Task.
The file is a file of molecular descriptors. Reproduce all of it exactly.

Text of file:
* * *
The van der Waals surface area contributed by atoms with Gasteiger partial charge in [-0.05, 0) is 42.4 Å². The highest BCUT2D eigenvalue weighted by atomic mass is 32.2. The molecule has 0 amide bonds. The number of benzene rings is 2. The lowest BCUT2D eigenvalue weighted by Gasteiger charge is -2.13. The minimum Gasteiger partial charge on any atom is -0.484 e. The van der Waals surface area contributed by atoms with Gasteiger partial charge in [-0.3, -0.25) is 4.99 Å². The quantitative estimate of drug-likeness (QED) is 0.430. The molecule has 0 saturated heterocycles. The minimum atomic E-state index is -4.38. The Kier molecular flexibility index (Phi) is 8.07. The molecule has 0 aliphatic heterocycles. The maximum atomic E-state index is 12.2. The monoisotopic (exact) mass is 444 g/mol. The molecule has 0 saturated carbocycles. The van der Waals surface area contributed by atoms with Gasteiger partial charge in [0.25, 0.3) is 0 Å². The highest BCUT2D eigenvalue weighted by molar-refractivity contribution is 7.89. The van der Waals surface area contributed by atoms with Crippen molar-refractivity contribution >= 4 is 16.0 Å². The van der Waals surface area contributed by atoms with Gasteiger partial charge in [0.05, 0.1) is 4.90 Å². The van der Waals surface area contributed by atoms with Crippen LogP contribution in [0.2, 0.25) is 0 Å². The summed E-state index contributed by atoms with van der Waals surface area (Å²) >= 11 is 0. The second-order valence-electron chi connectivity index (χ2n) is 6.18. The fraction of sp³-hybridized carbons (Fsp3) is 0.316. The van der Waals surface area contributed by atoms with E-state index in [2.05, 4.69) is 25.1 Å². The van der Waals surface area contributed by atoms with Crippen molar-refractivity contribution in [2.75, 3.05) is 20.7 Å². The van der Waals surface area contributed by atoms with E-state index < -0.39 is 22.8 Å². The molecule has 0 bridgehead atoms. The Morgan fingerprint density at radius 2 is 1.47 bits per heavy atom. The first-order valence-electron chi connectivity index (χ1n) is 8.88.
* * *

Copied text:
The van der Waals surface area contributed by atoms with Gasteiger partial charge in [-0.05, 0) is 42.4 Å². The highest BCUT2D eigenvalue weighted by atomic mass is 32.2. The molecule has 0 amide bonds. The number of benzene rings is 2. The lowest BCUT2D eigenvalue weighted by Gasteiger charge is -2.13. The minimum Gasteiger partial charge on any atom is -0.484 e. The van der Waals surface area contributed by atoms with Gasteiger partial charge in [-0.3, -0.25) is 4.99 Å². The quantitative estimate of drug-likeness (QED) is 0.430. The molecule has 0 saturated heterocycles. The minimum atomic E-state index is -4.38. The Kier molecular flexibility index (Phi) is 8.07. The molecule has 0 aliphatic heterocycles. The maximum atomic E-state index is 12.2. The monoisotopic (exact) mass is 444 g/mol. The molecule has 0 saturated carbocycles. The van der Waals surface area contributed by atoms with Gasteiger partial charge in [0.25, 0.3) is 0 Å². The highest BCUT2D eigenvalue weighted by molar-refractivity contribution is 7.89. The van der Waals surface area contributed by atoms with Crippen molar-refractivity contribution >= 4 is 16.0 Å². The van der Waals surface area contributed by atoms with Gasteiger partial charge in [0.05, 0.1) is 4.90 Å². The van der Waals surface area contributed by atoms with Crippen LogP contribution in [0.2, 0.25) is 0 Å². The summed E-state index contributed by atoms with van der Waals surface area (Å²) >= 11 is 0. The second-order valence-electron chi connectivity index (χ2n) is 6.18. The fraction of sp³-hybridized carbons (Fsp3) is 0.316. The van der Waals surface area contributed by atoms with E-state index in [2.05, 4.69) is 25.1 Å². The van der Waals surface area contributed by atoms with Crippen molar-refractivity contribution in [2.75, 3.05) is 20.7 Å². The van der Waals surface area contributed by atoms with E-state index < -0.39 is 22.8 Å². The molecule has 0 bridgehead atoms. The Morgan fingerprint density at radius 2 is 1.47 bits per heavy atom. The first-order valence-electron chi connectivity index (χ1n) is 8.88.